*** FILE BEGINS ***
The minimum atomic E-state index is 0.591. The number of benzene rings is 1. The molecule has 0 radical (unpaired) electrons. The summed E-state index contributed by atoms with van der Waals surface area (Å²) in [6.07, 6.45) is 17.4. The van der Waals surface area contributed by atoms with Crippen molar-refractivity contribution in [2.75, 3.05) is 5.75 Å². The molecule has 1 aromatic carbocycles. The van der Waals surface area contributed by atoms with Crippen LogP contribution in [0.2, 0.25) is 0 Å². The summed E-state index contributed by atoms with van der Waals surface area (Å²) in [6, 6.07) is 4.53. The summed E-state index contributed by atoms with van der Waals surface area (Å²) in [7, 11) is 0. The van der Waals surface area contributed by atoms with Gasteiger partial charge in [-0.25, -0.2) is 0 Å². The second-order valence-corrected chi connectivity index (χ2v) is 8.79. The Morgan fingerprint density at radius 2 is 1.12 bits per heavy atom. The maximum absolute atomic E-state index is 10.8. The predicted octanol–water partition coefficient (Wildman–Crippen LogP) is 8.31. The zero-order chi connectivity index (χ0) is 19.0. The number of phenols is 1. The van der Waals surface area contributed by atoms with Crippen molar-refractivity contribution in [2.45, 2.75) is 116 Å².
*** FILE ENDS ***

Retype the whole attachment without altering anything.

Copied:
The minimum atomic E-state index is 0.591. The number of benzene rings is 1. The molecule has 0 radical (unpaired) electrons. The summed E-state index contributed by atoms with van der Waals surface area (Å²) in [6.07, 6.45) is 17.4. The van der Waals surface area contributed by atoms with Crippen molar-refractivity contribution in [2.75, 3.05) is 5.75 Å². The molecule has 1 aromatic carbocycles. The van der Waals surface area contributed by atoms with Crippen LogP contribution in [0.2, 0.25) is 0 Å². The summed E-state index contributed by atoms with van der Waals surface area (Å²) in [6, 6.07) is 4.53. The summed E-state index contributed by atoms with van der Waals surface area (Å²) in [7, 11) is 0. The van der Waals surface area contributed by atoms with Gasteiger partial charge in [-0.25, -0.2) is 0 Å². The second-order valence-corrected chi connectivity index (χ2v) is 8.79. The Morgan fingerprint density at radius 2 is 1.12 bits per heavy atom. The maximum absolute atomic E-state index is 10.8. The predicted octanol–water partition coefficient (Wildman–Crippen LogP) is 8.31. The zero-order chi connectivity index (χ0) is 19.0. The number of phenols is 1. The van der Waals surface area contributed by atoms with Crippen molar-refractivity contribution in [2.45, 2.75) is 116 Å².